In my vision, in my dreams
And I love you for that.
I remember your graceful
Walk, exuding the confidence
And strength of a woman
Ready for the world, ready
For her love and for her life.
I loved you with all
I can muster
You were my rock.
I remember you for your love,
For all the good things
Life can offer
You taught me,
You taught me
And I love you for that
And I remember you…
40 days has passed
But my grief has not
It has stayed, and stayed,
I will remember you,
Know my name, in heaven.
I promise, I will be brave,
And stronger than I think
…because I knew you,
I have been changed
I remember you
This way and that.
I will forebear,
In my heart.
I remember you…
I am 47 years old. My house is built beside that of my parents, which means I have lived in the same village for 34 years.
Last Monday, I embarked on an adventure, to travel Europe alone. I will eventually meet my friends but, going there, I will be alone. Many of you know I travel whenever I can but I have never travelled alone and never outside Asia. Well, these are circumstantial matters since most of my travels are work related. Some are for vacation but never was I ever alone, unless it’s inside the Philippines and less than 200 kms. away from home. So, I have never been far from home. I have always been tied and connected to my household. I am the youngest, child anyhow. Am I not entitled to that? Hahaha!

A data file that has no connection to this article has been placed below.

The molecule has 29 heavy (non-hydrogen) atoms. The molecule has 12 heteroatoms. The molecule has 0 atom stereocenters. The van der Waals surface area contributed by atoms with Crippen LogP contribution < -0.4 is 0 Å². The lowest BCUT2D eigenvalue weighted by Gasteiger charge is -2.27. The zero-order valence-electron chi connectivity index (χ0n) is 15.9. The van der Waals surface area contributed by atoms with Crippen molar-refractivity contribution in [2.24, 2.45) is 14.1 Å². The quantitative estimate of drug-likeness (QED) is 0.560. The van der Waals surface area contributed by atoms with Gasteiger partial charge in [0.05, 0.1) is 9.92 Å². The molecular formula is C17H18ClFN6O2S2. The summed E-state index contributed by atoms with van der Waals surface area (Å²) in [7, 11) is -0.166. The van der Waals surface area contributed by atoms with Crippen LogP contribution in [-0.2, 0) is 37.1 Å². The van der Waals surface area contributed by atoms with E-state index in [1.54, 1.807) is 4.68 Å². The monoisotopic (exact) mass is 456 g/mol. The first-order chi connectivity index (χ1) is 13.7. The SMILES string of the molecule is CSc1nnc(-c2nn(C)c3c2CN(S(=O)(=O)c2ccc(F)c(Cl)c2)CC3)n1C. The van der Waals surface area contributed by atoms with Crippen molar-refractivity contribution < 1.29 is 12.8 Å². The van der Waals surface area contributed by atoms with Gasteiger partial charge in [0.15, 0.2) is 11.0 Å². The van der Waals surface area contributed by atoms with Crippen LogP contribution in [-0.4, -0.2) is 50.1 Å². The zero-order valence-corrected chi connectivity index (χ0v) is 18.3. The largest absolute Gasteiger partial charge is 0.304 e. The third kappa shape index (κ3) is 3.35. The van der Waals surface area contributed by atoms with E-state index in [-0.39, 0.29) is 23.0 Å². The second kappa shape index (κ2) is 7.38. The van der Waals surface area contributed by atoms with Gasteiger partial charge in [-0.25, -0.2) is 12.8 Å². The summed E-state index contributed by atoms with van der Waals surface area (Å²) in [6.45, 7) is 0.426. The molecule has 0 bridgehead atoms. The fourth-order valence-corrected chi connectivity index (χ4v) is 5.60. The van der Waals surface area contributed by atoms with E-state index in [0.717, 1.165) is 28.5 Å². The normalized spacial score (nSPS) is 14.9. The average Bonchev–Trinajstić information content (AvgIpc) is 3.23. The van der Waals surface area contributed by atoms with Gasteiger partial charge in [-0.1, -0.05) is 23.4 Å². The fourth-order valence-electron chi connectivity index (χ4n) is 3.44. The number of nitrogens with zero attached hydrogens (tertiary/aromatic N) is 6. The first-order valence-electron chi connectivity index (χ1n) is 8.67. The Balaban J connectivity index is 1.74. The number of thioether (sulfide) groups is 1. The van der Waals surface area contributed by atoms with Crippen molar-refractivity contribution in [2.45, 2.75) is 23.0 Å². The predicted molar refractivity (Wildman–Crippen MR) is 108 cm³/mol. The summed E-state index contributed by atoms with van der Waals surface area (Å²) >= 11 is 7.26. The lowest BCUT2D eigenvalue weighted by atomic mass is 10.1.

Which brings me to my realization. It seems my family still cherish the fact that I am still a child in their eyes. An hour before my departure, my family gathered in my living room taking about everything and nothing. From my baggage, how I packed it, things to remember, my flight schedule, how early I should be in the airport to check-in, blah, blah, blah and to all things in between. It was in incredible. I do not remember one single event in our lives, well, except for my Father’s heart surgery, when we all sat down to chat. Thus, my conclusion: My family was either anxious about my trip, or they were really excited to see me go! Hahaha! Nah. If I know my family, they were scared about their wits!